The family had a mulitgenerational particiation on the swim teams and in the bequestor’s later years he and his wife had regulary participated in aquatics for seniors. When their grown children, whose names were still mounted on the wall of the pool area for the records they had acheived as members of the various swim teams, learned of this bequest, they were livid, and threatened suit for undue influence. They felt the organization had “stolen THEIR MONEY”. They boycotted the dedication of the new pool and even held a competing cocktail party the night of the dedication. Had the Bequest intention been documented while the bequestor was still alive. I am sure that the family and the organization would have been spared considerable angst.

  9. The devil is always in the details. The more you can document, the less problems you will have going forward.
    There is an organization I was working with who received a major bequest, earmarked for pool renovation,
    The family had a mulitgenerational particiation on the swim teams and in the bequestor’s later years he and his wife had regulary participated in aquatics for seniors. When their grown children, whose names were still mounted on the wall of the pool area for the records they had acheived as members of the various swim teams, learned of this bequest, they were livid, and threatened suit for undue influence. They felt the organization had “stolen THEIR MONEY”. They boycotted the dedication of the new pool and even held a competing cocktail party the night of the dedication. Had the Bequest intention been documented while the bequestor was still alive. I am sure that the family and the organization would have been spared considerable angst.

  10. Jamie Nelson says:

    I tell donors that if they want to be sure that there wishes are carried out as stated in their bequest, it is a good idea to provide a copy of the wording beforehand. Bequests can come in and get put in the wrong “purpose” of your organization. It should not be mandatory, but they should be encouraged to be clear with the organization about their intentions so that we may carry out their wishes. Every time I have put it that way, they have willingly shared the page with the beneficiary designation.

  11. Jamie Nelson says:

    I tell donors that if they want to be sure that there wishes are carried out as stated in their bequest, it is a good idea to provide a copy of the wording beforehand. Bequests can come in and get put in the wrong “purpose” of your organization. It should not be mandatory, but they should be encouraged to be clear with the organization about their intentions so that we may carry out their wishes. Every time I have put it that way, they have willingly shared the page with the beneficiary designation.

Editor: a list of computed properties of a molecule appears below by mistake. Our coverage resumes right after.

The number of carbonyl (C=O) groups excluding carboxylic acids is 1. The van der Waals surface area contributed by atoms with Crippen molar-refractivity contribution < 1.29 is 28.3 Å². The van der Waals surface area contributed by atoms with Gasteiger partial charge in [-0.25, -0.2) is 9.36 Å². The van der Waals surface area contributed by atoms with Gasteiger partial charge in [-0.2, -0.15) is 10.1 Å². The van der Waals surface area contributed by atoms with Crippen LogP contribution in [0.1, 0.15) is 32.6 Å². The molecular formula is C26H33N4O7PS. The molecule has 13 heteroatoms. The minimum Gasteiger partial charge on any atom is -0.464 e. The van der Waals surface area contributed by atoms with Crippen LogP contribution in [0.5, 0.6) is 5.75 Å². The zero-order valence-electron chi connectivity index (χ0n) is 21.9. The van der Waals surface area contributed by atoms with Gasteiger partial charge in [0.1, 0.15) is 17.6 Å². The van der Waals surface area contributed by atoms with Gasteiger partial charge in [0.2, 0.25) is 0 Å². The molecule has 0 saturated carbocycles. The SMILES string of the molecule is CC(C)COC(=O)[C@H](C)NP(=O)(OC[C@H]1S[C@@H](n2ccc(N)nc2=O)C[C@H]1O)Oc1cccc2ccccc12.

12. Art says:

    Sooooo agree! Where I find another awkward part of the conversation: value of bequest. Unless the donor volunteers that value, we create a “place holder” value of $50,000. While I focus on the number of individuals who make bequest gifts, everyone else is looking at dollar value. Anyone have suggestions on how to handle this?
    Thanks!!
    (If there is another spot to post my question, please let me know.)

  13. Art says:

    Sooooo agree! Where I find another awkward part of the conversation: value of bequest. Unless the donor volunteers that value, we create a “place holder” value of $50,000. While I focus on the number of individuals who make bequest gifts, everyone else is looking at dollar value. Anyone have suggestions on how to handle this?
    Thanks!!
    (If there is another spot to post my question, please let me know.)

  14. Greg Warner says:

    Art, you should post that question in our Group on LinkedIn (Smart Planned Giving Marketers). I know you are a member. Here’s the link: https://www.linkedin.com/groups?mostRecent=&gid=4447816&trk=my_groups-tile-flipgrp

  15. Greg Warner says:

    Art, you should post that question in our Group on LinkedIn (Smart Planned Giving Marketers). I know you are a member. Here’s the link: https://www.linkedin.com/groups?mostRecent=&gid=4447816&trk=my_groups-tile-flipgrp

  16. Doug Bradford says:

    These are terrific comments for getting the bequest after the fact and what to do to ensure all you “t’s” are crossed and “i’s” dotted. But how do you find these potential donors in the first place. Is there a blog I can review which can point me in the right direction?

    • Greg Warner says:

      Hi Doug-
      That IS what we do here at MarketSmart. I’ll have one of my Solutionists reach out to you.
      Considering your background with the USO, you might really like what they show you. We work with several military-related organization such as the Association of the U.S. Army, Navy-Marine Corps Relief Society, Armed Services YMCA, etc.

  17. Doug Bradford says:

    These are terrific comments for getting the bequest after the fact and what to do to ensure all you “t’s” are crossed and “i’s” dotted. But how do you find these potential donors in the first place. Is there a blog I can review which can point me in the right direction?

    • Greg Warner says:

      Hi Doug-
      That IS what we do here at MarketSmart. I’ll have one of my Solutionists reach out to you.
      Considering your background with the USO, you might really like what they show you. We work with several military-related organization such as the Association of the U.S. Army, Navy-Marine Corps Relief Society, Armed Services YMCA, etc.